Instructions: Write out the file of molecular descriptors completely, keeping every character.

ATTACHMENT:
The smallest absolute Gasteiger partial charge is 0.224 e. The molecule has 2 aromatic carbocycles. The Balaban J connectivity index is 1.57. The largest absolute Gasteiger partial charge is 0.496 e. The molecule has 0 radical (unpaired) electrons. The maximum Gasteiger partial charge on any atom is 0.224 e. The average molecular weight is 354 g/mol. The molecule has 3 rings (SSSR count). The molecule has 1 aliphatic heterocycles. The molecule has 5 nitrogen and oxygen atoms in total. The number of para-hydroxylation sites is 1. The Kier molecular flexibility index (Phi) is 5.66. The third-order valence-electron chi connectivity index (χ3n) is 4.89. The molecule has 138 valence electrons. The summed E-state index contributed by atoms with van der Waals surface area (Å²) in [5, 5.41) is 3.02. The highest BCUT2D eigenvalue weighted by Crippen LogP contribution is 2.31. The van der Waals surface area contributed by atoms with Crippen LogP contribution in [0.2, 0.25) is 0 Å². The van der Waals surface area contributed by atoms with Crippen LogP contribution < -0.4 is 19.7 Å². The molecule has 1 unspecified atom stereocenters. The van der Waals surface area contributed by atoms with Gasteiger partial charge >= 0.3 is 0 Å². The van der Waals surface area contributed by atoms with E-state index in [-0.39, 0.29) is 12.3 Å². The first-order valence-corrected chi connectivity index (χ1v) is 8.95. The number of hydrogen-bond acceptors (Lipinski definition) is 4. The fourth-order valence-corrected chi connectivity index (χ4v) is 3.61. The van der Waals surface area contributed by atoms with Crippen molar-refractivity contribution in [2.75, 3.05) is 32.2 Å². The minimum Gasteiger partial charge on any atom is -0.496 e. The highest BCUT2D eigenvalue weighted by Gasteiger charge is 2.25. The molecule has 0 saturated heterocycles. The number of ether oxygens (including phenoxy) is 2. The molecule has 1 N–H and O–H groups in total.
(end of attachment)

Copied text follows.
The smallest absolute Gasteiger partial charge is 0.224 e. The molecule has 2 aromatic carbocycles. The Balaban J connectivity index is 1.57. The largest absolute Gasteiger partial charge is 0.496 e. The molecule has 0 radical (unpaired) electrons. The maximum Gasteiger partial charge on any atom is 0.224 e. The average molecular weight is 354 g/mol. The molecule has 3 rings (SSSR count). The molecule has 1 aliphatic heterocycles. The molecule has 5 nitrogen and oxygen atoms in total. The number of para-hydroxylation sites is 1. The Kier molecular flexibility index (Phi) is 5.66. The third-order valence-electron chi connectivity index (χ3n) is 4.89. The molecule has 138 valence electrons. The summed E-state index contributed by atoms with van der Waals surface area (Å²) in [5, 5.41) is 3.02. The highest BCUT2D eigenvalue weighted by Crippen LogP contribution is 2.31. The van der Waals surface area contributed by atoms with Crippen LogP contribution in [0.2, 0.25) is 0 Å². The van der Waals surface area contributed by atoms with Crippen LogP contribution < -0.4 is 19.7 Å². The molecule has 1 unspecified atom stereocenters. The van der Waals surface area contributed by atoms with Gasteiger partial charge >= 0.3 is 0 Å². The van der Waals surface area contributed by atoms with E-state index in [-0.39, 0.29) is 12.3 Å². The first-order valence-corrected chi connectivity index (χ1v) is 8.95. The number of hydrogen-bond acceptors (Lipinski definition) is 4. The fourth-order valence-corrected chi connectivity index (χ4v) is 3.61. The van der Waals surface area contributed by atoms with Crippen molar-refractivity contribution in [2.75, 3.05) is 32.2 Å². The minimum Gasteiger partial charge on any atom is -0.496 e. The highest BCUT2D eigenvalue weighted by Gasteiger charge is 2.25. The molecule has 0 saturated heterocycles. The number of ether oxygens (including phenoxy) is 2. The molecule has 1 N–H and O–H groups in total.